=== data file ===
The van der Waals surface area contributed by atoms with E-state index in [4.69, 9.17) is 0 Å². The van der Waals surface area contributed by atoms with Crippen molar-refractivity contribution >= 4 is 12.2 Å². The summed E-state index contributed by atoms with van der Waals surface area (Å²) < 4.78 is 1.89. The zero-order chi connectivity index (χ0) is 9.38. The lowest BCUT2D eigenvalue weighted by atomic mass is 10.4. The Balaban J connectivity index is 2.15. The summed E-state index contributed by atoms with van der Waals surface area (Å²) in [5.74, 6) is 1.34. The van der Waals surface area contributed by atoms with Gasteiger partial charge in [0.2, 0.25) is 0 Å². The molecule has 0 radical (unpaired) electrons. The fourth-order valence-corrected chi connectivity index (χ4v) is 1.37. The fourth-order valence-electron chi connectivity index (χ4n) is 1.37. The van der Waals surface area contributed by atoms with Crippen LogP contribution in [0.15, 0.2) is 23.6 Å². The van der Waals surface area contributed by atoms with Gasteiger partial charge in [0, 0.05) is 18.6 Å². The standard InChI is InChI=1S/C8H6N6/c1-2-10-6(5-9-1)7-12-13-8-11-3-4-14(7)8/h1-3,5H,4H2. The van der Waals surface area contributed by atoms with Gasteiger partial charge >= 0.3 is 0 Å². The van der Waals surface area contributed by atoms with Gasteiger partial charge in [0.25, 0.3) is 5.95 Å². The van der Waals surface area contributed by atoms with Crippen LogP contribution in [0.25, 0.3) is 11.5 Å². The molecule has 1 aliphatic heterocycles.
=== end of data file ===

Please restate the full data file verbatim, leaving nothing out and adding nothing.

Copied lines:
The van der Waals surface area contributed by atoms with E-state index in [4.69, 9.17) is 0 Å². The van der Waals surface area contributed by atoms with Crippen molar-refractivity contribution >= 4 is 12.2 Å². The summed E-state index contributed by atoms with van der Waals surface area (Å²) < 4.78 is 1.89. The zero-order chi connectivity index (χ0) is 9.38. The lowest BCUT2D eigenvalue weighted by atomic mass is 10.4. The Balaban J connectivity index is 2.15. The summed E-state index contributed by atoms with van der Waals surface area (Å²) in [5.74, 6) is 1.34. The van der Waals surface area contributed by atoms with Gasteiger partial charge in [0.2, 0.25) is 0 Å². The molecule has 0 radical (unpaired) electrons. The fourth-order valence-corrected chi connectivity index (χ4v) is 1.37. The fourth-order valence-electron chi connectivity index (χ4n) is 1.37. The van der Waals surface area contributed by atoms with Crippen LogP contribution in [0.15, 0.2) is 23.6 Å². The van der Waals surface area contributed by atoms with Gasteiger partial charge in [0, 0.05) is 18.6 Å². The standard InChI is InChI=1S/C8H6N6/c1-2-10-6(5-9-1)7-12-13-8-11-3-4-14(7)8/h1-3,5H,4H2. The van der Waals surface area contributed by atoms with Gasteiger partial charge >= 0.3 is 0 Å². The van der Waals surface area contributed by atoms with Gasteiger partial charge in [0.25, 0.3) is 5.95 Å². The van der Waals surface area contributed by atoms with Crippen LogP contribution in [0.25, 0.3) is 11.5 Å². The molecule has 1 aliphatic heterocycles.